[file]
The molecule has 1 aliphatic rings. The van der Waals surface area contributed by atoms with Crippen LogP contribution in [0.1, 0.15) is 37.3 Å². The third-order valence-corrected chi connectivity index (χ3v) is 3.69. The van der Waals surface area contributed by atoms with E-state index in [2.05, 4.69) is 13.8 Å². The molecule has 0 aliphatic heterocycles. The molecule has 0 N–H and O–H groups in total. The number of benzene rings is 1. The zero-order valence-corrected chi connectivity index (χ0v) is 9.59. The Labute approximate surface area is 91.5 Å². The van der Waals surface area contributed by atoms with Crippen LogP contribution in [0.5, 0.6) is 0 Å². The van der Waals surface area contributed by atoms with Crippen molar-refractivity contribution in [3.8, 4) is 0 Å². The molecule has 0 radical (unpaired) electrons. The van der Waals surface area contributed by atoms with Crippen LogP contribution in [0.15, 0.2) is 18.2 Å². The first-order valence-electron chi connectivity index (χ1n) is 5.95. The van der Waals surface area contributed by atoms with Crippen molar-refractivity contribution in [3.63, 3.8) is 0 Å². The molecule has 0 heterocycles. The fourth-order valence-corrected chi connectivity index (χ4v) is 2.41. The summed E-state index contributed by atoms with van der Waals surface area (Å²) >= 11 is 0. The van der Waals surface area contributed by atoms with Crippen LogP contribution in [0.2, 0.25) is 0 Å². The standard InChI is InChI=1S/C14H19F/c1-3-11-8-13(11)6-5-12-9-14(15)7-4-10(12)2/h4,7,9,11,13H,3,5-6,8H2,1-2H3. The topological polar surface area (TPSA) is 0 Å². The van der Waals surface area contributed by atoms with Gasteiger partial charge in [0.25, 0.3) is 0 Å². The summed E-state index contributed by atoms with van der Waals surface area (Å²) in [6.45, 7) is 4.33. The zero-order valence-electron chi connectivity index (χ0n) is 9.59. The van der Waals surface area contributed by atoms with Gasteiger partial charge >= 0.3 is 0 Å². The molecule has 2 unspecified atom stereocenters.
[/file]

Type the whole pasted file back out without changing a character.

The molecule has 1 aliphatic rings. The van der Waals surface area contributed by atoms with Crippen LogP contribution in [0.1, 0.15) is 37.3 Å². The third-order valence-corrected chi connectivity index (χ3v) is 3.69. The van der Waals surface area contributed by atoms with E-state index in [2.05, 4.69) is 13.8 Å². The molecule has 0 aliphatic heterocycles. The molecule has 0 N–H and O–H groups in total. The number of benzene rings is 1. The zero-order valence-corrected chi connectivity index (χ0v) is 9.59. The Labute approximate surface area is 91.5 Å². The van der Waals surface area contributed by atoms with Crippen LogP contribution in [0.5, 0.6) is 0 Å². The van der Waals surface area contributed by atoms with Crippen molar-refractivity contribution in [3.8, 4) is 0 Å². The molecule has 0 radical (unpaired) electrons. The van der Waals surface area contributed by atoms with Crippen LogP contribution in [0.15, 0.2) is 18.2 Å². The first-order valence-electron chi connectivity index (χ1n) is 5.95. The van der Waals surface area contributed by atoms with Crippen molar-refractivity contribution in [3.63, 3.8) is 0 Å². The molecule has 0 heterocycles. The fourth-order valence-corrected chi connectivity index (χ4v) is 2.41. The summed E-state index contributed by atoms with van der Waals surface area (Å²) >= 11 is 0. The van der Waals surface area contributed by atoms with Crippen LogP contribution in [0.2, 0.25) is 0 Å². The standard InChI is InChI=1S/C14H19F/c1-3-11-8-13(11)6-5-12-9-14(15)7-4-10(12)2/h4,7,9,11,13H,3,5-6,8H2,1-2H3. The topological polar surface area (TPSA) is 0 Å². The van der Waals surface area contributed by atoms with Gasteiger partial charge in [0.25, 0.3) is 0 Å². The summed E-state index contributed by atoms with van der Waals surface area (Å²) in [6.45, 7) is 4.33. The zero-order valence-electron chi connectivity index (χ0n) is 9.59. The van der Waals surface area contributed by atoms with Gasteiger partial charge >= 0.3 is 0 Å². The molecule has 2 unspecified atom stereocenters.